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I made it all the way up to the end of the monkey bars? And…

I made it onto that swinging bar? And…

I made it nearly all the way to the end of the pole and to the other side? And…

I was only about 2 feet shy of the end before I finally couldn’t hold on any more?

What the…

That should not have been possible. Right?! I mean, seven months ago it ended so quickly and I completely lacked the strength to keep going, so it should end that way now, shouldn’t it?

Sigh.

Humaning is hard sometimes.

Humaning is also incredibly awesome sometimes.

In the course of about 39 seconds, I monkey-barred between those two extremes, and just… like… that… that ghost from my past was exorcised from me as well.

But nothing could have prepared me for my last personal accomplishment which did more to give me faith in my own physical capability than anything else did that day. The “Dead Ringer.”

Now this, absolutely, 100% should have been impossible. I knew it when I got there. I had no expectations or hope of actually doing it. I mean, look at this thing…

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This one was for Mudder Legionnaires only, meaning, only team members who had done a Tough Mudder in the past got to try it. To get across, you must move the rings from peg to peg until you reach the other side of the obstacle. See what I mean? Impossible.

And, come on. It was about 400 feet from the finish line. Our team had been going for ten hours at that point. I was done. My energy was gone. I was just ready to cross that finish line and celebrate with my team.

I had no ghosts from my past telling me I couldn’t do it. I just knew I physically couldn’t do it. I watched all sorts of tougher, lighter, more fit and athletic guys try to get across and not make it. Very few people did. Duh. Of course I wouldn’t, either.

But still, I had to try. I mean, it looked fun and all.

I grabbed two rings. I reached out and put them on the first pegs. And…

I somehow didn’t fall? And…

I somehow was able to keep moving from peg to peg? And…

At the one point when I slipped and was dangling completely by one arm, I was able to recover, pull myself up, and get the free ring to the next peg? And…

I was able to find an awesome rhythm? And..

I made it all the way to the other side?!

What the…

That should not have been possible. Right?! I mean, fill in the blank as to why.

Sigh.

Humaning is hard sometimes.

Humaning is also incredibly awesome sometimes.

In the course of about 27 seconds, I pegged my way between those two extremes, and just… like… that…I realized that I was strong. And capable. And that I really need to stop doubting myself the way I so often do.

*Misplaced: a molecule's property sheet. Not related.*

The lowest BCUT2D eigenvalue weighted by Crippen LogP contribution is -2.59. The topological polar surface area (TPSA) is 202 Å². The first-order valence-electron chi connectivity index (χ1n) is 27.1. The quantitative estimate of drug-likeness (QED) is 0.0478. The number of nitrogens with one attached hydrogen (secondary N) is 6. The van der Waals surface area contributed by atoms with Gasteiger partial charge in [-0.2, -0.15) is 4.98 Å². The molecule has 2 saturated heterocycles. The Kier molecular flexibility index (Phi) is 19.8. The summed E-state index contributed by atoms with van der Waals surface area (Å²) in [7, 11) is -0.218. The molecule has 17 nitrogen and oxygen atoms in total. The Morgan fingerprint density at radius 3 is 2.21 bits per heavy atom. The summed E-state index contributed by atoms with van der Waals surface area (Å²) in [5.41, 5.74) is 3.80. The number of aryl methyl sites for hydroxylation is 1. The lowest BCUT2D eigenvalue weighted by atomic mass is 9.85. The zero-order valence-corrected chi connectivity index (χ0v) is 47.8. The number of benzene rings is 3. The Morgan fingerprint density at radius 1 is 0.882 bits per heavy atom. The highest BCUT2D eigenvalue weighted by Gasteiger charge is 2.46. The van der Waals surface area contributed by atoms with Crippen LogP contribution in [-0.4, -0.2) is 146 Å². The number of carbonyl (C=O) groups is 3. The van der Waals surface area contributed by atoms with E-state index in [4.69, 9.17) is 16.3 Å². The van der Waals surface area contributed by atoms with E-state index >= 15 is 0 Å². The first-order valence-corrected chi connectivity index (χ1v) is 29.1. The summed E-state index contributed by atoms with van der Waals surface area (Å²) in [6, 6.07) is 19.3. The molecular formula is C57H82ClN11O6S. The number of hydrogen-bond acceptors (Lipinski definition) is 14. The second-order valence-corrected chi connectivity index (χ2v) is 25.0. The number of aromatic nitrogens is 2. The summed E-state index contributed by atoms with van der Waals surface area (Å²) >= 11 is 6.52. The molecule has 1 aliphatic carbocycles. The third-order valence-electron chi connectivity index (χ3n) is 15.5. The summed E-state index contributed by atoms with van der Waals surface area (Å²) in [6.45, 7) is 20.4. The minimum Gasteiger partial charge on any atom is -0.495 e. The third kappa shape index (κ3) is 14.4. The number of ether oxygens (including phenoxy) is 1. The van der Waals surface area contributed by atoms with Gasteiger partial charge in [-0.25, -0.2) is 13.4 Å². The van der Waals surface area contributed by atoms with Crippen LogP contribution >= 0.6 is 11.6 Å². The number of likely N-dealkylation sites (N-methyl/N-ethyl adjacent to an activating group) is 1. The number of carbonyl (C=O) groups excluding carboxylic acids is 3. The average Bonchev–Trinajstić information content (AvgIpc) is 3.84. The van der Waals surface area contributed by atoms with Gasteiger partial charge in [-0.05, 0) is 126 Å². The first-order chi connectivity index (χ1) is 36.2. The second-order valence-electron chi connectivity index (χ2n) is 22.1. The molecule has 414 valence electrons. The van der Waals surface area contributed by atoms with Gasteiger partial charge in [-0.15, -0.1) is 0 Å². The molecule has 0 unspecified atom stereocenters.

Sadly, as far as I know, not a single photo exists of me on King of the Swingers or on Dead Ringer. But it doesn’t matter. I left with something far more incredible than a photograph.

I left with a belief that I am strong.

And perhaps far more importantly…

I left with a belief that I am not weak.

Life is funny, sometimes. That which we fear is usually so irrational. And that which we think we cannot do is usually more within our reach than we want to believe it is.

That is humaning. And I do not understand why it is so natural for us to listen to our fears. I do not understand why we limit ourselves, and expect the worst, and assume the difficult parts of our pasts will repeat themselves. I do not understand why we believe we will fail, and why we believe we cannot do things before we even try. All humans do it, to some degree, in at least some areas of their lives.

And I sincerely mean it when I say I don’t understand why. I mean, we have all tasted the successes and the glory that comes from ignoring those fears and silencing those doubts. We all know that our greatest moments will only come when we believe in ourselves and go for what seems so far out of reach. We know that. We crave that. Yet we doubt that, and we let that keep us from achieving so many things.

Humaning is strange, indeed.

And I will tell you right now… I like the feeling of being better than the limits that my fears love to feed.

Bring on the next one. I have a bell to ring and a Funky Monkey to conquer because… I can do it. And I will do it.

Anyway… thanks for plugging through my Tough Mudder series. We’re almost at the end. Up next… Everest.

My son’s paralyzed stepdad. A blind man who found our team. And perhaps what were the most incredible moments of the entire day…

TO BE CONTINUED. CLICK HERE TO READ THE NEXT POST.

Dan Pearce, Single Dad Laughing